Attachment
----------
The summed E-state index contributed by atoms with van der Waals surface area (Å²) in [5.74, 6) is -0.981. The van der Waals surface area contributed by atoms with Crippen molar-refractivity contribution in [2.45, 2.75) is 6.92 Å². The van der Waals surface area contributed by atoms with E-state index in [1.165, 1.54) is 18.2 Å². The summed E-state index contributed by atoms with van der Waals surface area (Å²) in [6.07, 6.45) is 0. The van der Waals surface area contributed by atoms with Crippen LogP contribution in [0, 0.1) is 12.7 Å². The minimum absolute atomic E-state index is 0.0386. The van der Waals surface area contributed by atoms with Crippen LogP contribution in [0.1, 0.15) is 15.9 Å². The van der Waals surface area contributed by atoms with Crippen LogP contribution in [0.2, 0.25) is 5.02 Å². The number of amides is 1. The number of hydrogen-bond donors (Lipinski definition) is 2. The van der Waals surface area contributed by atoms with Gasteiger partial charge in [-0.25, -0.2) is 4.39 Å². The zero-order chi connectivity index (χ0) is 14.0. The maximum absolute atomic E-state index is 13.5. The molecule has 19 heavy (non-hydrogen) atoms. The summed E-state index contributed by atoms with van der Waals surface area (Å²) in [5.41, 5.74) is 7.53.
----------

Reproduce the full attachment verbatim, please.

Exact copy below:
The summed E-state index contributed by atoms with van der Waals surface area (Å²) in [5.74, 6) is -0.981. The van der Waals surface area contributed by atoms with Crippen molar-refractivity contribution in [2.45, 2.75) is 6.92 Å². The van der Waals surface area contributed by atoms with E-state index in [1.165, 1.54) is 18.2 Å². The summed E-state index contributed by atoms with van der Waals surface area (Å²) in [6.07, 6.45) is 0. The van der Waals surface area contributed by atoms with Crippen LogP contribution in [0, 0.1) is 12.7 Å². The minimum absolute atomic E-state index is 0.0386. The van der Waals surface area contributed by atoms with Crippen LogP contribution in [0.1, 0.15) is 15.9 Å². The van der Waals surface area contributed by atoms with Crippen LogP contribution in [0.2, 0.25) is 5.02 Å². The number of amides is 1. The number of hydrogen-bond donors (Lipinski definition) is 2. The van der Waals surface area contributed by atoms with Gasteiger partial charge in [-0.25, -0.2) is 4.39 Å². The zero-order chi connectivity index (χ0) is 14.0. The maximum absolute atomic E-state index is 13.5. The molecule has 19 heavy (non-hydrogen) atoms. The summed E-state index contributed by atoms with van der Waals surface area (Å²) in [5.41, 5.74) is 7.53.